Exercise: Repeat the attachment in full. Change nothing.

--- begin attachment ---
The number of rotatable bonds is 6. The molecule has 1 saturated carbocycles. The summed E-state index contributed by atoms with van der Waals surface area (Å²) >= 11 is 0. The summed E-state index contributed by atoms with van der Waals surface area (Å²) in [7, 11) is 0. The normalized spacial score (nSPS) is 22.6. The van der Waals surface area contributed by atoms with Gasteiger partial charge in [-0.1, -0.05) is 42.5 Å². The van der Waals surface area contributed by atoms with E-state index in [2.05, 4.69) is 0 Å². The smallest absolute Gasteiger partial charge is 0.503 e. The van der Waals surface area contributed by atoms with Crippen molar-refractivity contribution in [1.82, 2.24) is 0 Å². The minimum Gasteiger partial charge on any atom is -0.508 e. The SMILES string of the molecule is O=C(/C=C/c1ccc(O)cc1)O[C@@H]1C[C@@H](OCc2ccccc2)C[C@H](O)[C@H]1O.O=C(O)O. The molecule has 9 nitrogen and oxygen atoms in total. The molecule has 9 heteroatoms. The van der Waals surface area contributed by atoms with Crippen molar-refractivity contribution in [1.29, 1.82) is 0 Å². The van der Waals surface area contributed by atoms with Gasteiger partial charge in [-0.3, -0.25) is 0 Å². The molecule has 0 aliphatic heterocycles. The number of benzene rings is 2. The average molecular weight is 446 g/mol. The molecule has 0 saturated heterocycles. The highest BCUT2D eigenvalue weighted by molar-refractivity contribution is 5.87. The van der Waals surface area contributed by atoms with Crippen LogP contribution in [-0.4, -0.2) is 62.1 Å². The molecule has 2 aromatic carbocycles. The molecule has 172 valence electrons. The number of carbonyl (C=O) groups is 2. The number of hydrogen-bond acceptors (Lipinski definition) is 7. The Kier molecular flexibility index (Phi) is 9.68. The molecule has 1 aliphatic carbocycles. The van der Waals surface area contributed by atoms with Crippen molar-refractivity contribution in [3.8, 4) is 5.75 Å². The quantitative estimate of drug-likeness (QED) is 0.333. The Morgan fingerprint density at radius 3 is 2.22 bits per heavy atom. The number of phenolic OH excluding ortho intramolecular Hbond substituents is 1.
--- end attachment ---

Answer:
The number of rotatable bonds is 6. The molecule has 1 saturated carbocycles. The summed E-state index contributed by atoms with van der Waals surface area (Å²) >= 11 is 0. The summed E-state index contributed by atoms with van der Waals surface area (Å²) in [7, 11) is 0. The normalized spacial score (nSPS) is 22.6. The van der Waals surface area contributed by atoms with Gasteiger partial charge in [-0.1, -0.05) is 42.5 Å². The van der Waals surface area contributed by atoms with E-state index in [2.05, 4.69) is 0 Å². The smallest absolute Gasteiger partial charge is 0.503 e. The van der Waals surface area contributed by atoms with Crippen molar-refractivity contribution in [1.82, 2.24) is 0 Å². The minimum Gasteiger partial charge on any atom is -0.508 e. The SMILES string of the molecule is O=C(/C=C/c1ccc(O)cc1)O[C@@H]1C[C@@H](OCc2ccccc2)C[C@H](O)[C@H]1O.O=C(O)O. The molecule has 9 nitrogen and oxygen atoms in total. The molecule has 9 heteroatoms. The van der Waals surface area contributed by atoms with Crippen molar-refractivity contribution in [1.29, 1.82) is 0 Å². The van der Waals surface area contributed by atoms with Gasteiger partial charge in [-0.3, -0.25) is 0 Å². The molecule has 0 aliphatic heterocycles. The number of benzene rings is 2. The average molecular weight is 446 g/mol. The molecule has 0 saturated heterocycles. The highest BCUT2D eigenvalue weighted by molar-refractivity contribution is 5.87. The van der Waals surface area contributed by atoms with Crippen LogP contribution in [-0.4, -0.2) is 62.1 Å². The molecule has 2 aromatic carbocycles. The molecule has 172 valence electrons. The number of carbonyl (C=O) groups is 2. The number of hydrogen-bond acceptors (Lipinski definition) is 7. The Kier molecular flexibility index (Phi) is 9.68. The molecule has 1 aliphatic carbocycles. The van der Waals surface area contributed by atoms with Crippen molar-refractivity contribution in [3.8, 4) is 5.75 Å². The quantitative estimate of drug-likeness (QED) is 0.333. The Morgan fingerprint density at radius 3 is 2.22 bits per heavy atom. The number of phenolic OH excluding ortho intramolecular Hbond substituents is 1.